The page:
The origin of the continental name for draughts

 

 The names for draughts on the European continent mostly stem from the French game name (jeu de) dames [Harold Murray [1952:73-74] or the Spanish game name (juego de) damas [Govert Westerveld 1997, http://www.historyofdraughts.info/]. The litteral meaning of this game name is "game with chess queens", for both the proof that draughts originated from chess. Murray: draughts was born in France. Westerveld: no, in Spain.

 What they present as an etymology is merely guesswork, they did not realize that a sound etymology can only be the result of a recondite inquiry. The author of this site gave an account of this inquiry in his dissertation [Stoep 1997]. Due to the interwoven draughts and chess terminology in Romance (French, Italian and Spanish), and to a lesser degree also English, this investigation was time-consuming (from 1986 until 1997) and complicated. Here some research questions with their answers.

what is the source language of the continental european name for draughts?

 The oldest reference is French: a romance of chivalry from c. 1380 mentions the game name (jeu de) dames.

The game name dames is an extension of meaning of a medieval french word. what are the candidates?

 Medieval French had the word dam = dam, dike and the word dame = woman of rank. Dam was pronounced with the dark vowel of English bath. Current English does not use the clear vowel aa of dame, a frequent vocal in Romance and in German and Dutch, the Germanic sister languages of English.

How was the game name dames = draughts pronouned in the 14th century?

 With the dark vowel a, the name was spelled as dammes. Conclusion: the game name is an extension of meaning of the word dam = dam, dike.

  but in current french the game name dames is pronounced with the clear vowel aa. how to explain this?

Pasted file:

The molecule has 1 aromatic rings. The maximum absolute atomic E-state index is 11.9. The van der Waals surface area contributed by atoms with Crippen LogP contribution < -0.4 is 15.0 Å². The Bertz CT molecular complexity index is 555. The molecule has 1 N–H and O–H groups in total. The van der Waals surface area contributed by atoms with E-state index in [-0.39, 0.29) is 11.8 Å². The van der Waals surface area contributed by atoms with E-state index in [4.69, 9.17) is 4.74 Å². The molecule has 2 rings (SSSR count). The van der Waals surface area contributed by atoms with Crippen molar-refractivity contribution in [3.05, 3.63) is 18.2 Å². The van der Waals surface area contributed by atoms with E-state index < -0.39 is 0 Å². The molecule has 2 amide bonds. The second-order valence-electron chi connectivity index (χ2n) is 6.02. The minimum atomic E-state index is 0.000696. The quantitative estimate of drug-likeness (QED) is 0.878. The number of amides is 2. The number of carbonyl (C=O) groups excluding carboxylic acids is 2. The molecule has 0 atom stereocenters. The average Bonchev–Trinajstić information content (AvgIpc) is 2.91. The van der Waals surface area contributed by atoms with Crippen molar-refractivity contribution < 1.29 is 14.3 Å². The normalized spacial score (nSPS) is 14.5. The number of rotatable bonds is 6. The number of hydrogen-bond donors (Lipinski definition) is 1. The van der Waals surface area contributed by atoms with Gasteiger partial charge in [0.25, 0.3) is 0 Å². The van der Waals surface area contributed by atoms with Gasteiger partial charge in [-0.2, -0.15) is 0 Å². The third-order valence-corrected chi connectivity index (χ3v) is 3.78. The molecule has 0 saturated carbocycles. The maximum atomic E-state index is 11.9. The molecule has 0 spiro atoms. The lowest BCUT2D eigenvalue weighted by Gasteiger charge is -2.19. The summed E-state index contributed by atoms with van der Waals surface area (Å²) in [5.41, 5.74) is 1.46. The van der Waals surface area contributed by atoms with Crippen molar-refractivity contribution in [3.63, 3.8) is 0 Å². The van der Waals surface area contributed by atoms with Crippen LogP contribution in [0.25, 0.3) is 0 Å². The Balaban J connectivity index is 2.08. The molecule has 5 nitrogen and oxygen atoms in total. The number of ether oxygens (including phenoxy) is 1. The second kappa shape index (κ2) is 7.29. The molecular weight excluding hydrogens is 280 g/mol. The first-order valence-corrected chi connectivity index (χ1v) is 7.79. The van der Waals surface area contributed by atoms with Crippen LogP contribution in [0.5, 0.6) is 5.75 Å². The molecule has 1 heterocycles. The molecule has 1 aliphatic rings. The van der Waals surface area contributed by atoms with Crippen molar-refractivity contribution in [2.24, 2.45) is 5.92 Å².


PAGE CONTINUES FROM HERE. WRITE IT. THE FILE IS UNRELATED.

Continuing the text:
Current French has very few words with the dark vowel a of English bath and a lot of words with the clear vowel aa. In the Middle Ages however, the great majority of these words were pronounced with the dark vowel a. All these words replaced their dark vowel a by the clear vowel aa. The present game name dames was one of those words, the earlier form dammes became dames.

 During such a sound shift there can be hesitation about the correct pronunciation of a word, with doublets (double forms) as a consequence. 16th century Flemish for example used both daamspel and damspel, a proof that one French neighbour used the new dames and the other neighbour the old dammes.

 Also the Dutch form dam proves that the game name and the connected name for the piece (and the board) were originally pronounced by the French with the dark a, so as dammes and dam. When a Dutchman borrowed a French word with the dark a or the clear aa, he kept the French vowel. See the table: Dutch maintained in these two loan words the clear French vowel.

Two Dutch borrowing of the word dame

French form Time Dutch form

dame = woman of rank

dame = chess queen

13th century

18th century

dame

dame

 Dutch borrowed the French word for the draughts piece too. In borrowings from French, Dutch kept the French dark vowel a or the clear vowel aa. If the French word for the draughts piece had been dame, with the clear vowel aa, the Dutch draughts players would have called the draughts piece dame, with the clear vowel aa. The Dutch form, however, was dam, with the dark vowel a. See the table below. Wich means that in the time of the borrowing the French word for draughts piece was prounounced with the dark a.

       Dutch borrowing of the word dam = draughts piece
French form Time Dutch form
dam 15th century(?) dam

for what reason the french needed the game name (jeu de) dammes?

 Draughts has been transferred from the alquerque board onto the chequered chess board. Draughts played at a chequered board might intrinsically remain the same game, the difference with the game at the lined board is rather great, so that people gave the "new" game a name of its own.